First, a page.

But Kraut pointed to last year’s measles outbreak among Hasidic Orthodox Jews in suburban New York and Brooklyn as a more recent, albeit localized, example. Clerks and shoppers avoided getting too close to visibly Jewish customers. Vandals scrawled “dirty Jew” on the walls of Jewish institutions. Large Orthodox Jewish families quite unjustly and irrationally became the representatives of a fringe community that opposed vaccines.

Similarly, Asian-Americans are bearing the brunt of the blame for the novel coronavirus simply because of their physical features.

Since most people now in lockdown are consumed with staying healthy, some experts such as journalist Yair Rosenberg say anti-Semitism might be slow to emerge. That said, universal confinement is steering more people to social media’s echo chamber where anti-Semitic propaganda offers virtual community and an enticing dogma for those who feel victimized and oppressed.

Just tune into the online fundamentalist Christian network TruNews, where pastor and anchor Rick Wiles has warned Israel that God is sending a plague upon the Jews for opposing Jesus Christ. Wiles gained notoriety for coining the term “Jew coup” to describe the impeachment proceedings for President Trump.

Meanwhile users posting on the encrypted messaging app Telegram have suggested that COVID-19 was a Jewish scheme to exploit the stock market.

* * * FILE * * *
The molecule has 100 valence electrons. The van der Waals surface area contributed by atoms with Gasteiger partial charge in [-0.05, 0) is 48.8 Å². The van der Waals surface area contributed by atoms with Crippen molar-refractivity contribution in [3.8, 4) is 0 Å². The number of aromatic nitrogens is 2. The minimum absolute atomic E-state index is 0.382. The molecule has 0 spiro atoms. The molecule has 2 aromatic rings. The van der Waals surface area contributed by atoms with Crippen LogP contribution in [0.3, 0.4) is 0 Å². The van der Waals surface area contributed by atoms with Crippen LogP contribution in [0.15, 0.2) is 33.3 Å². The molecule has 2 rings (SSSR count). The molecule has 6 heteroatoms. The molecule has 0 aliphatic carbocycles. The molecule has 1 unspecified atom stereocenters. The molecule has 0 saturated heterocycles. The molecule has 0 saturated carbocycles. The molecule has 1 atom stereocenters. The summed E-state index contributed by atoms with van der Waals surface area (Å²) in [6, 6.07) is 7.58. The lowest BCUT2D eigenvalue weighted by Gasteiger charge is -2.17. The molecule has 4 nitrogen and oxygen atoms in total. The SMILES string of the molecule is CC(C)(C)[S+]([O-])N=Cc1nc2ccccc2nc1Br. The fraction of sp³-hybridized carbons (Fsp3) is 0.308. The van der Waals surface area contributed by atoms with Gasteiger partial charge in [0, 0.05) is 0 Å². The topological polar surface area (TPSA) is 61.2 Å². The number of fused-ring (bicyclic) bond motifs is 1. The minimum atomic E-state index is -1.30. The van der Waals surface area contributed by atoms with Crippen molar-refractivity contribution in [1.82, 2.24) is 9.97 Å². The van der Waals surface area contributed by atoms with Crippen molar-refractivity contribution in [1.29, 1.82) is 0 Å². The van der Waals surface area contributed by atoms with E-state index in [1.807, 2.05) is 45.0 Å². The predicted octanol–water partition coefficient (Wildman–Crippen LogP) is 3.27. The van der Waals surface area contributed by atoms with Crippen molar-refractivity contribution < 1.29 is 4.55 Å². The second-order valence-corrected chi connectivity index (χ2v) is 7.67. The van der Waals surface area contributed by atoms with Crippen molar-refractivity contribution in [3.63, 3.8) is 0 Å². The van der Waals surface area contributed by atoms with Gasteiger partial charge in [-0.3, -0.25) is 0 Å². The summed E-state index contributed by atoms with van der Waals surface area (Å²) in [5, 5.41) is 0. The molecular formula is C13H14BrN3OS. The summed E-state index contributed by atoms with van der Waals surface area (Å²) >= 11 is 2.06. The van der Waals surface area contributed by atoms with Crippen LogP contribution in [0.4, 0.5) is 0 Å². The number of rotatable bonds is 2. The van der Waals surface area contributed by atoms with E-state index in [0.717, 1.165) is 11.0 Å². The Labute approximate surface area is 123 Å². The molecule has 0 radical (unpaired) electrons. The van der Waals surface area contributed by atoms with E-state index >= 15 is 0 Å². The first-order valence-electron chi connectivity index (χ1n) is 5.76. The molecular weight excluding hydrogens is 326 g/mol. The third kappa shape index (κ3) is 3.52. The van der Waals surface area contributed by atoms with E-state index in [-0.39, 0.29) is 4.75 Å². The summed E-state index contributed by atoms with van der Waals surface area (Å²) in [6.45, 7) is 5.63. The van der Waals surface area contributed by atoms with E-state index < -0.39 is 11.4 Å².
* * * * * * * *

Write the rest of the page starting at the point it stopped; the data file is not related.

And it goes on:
Other white supremacists already have shown they are emboldened by the chaos surrounding efforts to contain COVID-19. A federal law enforcement agency report warned that “members of extremist groups are encouraging one another to spread the virus, if contracted, to targeted groups through bodily fluids and personal interactions.” Jews, no doubt, are a targeted group.

Looking ahead, when people confront the foreboding economic consequences of the crisis, they will be searching for scapegoats.

“Economic tensions often play out in anti-Semitism because the Jew is associated with wealth, greed, and money lending,” Kraut said. “It’s an old trope, a recurring theme, and we’re going to see it again. Whether we see it expressed violently or not remains to be seen.”

The intensity of the backlash following the bubonic plague – that Jews were simply put to death for merely surviving – never quite ended in Europe. Attacks on Jews have continued to be bloody and vicious, culminating with the Holocaust, but continuing to this day.

We must be realists.  We will never fully keep anti-Semitism at bay.  But we must be vigilant and sound the alarm when it rears its head.

“The only way to answer it is to answer it with truth,” Kraut told me, “but don’t expect that to be the remedy.”

About the Author
Manya Brachear Pashman is co-host of People of the Pod, an American Jewish Committee podcast about global affairs through a Jewish lens. She covered religion for the Chicago Tribune between 2003 and 2018.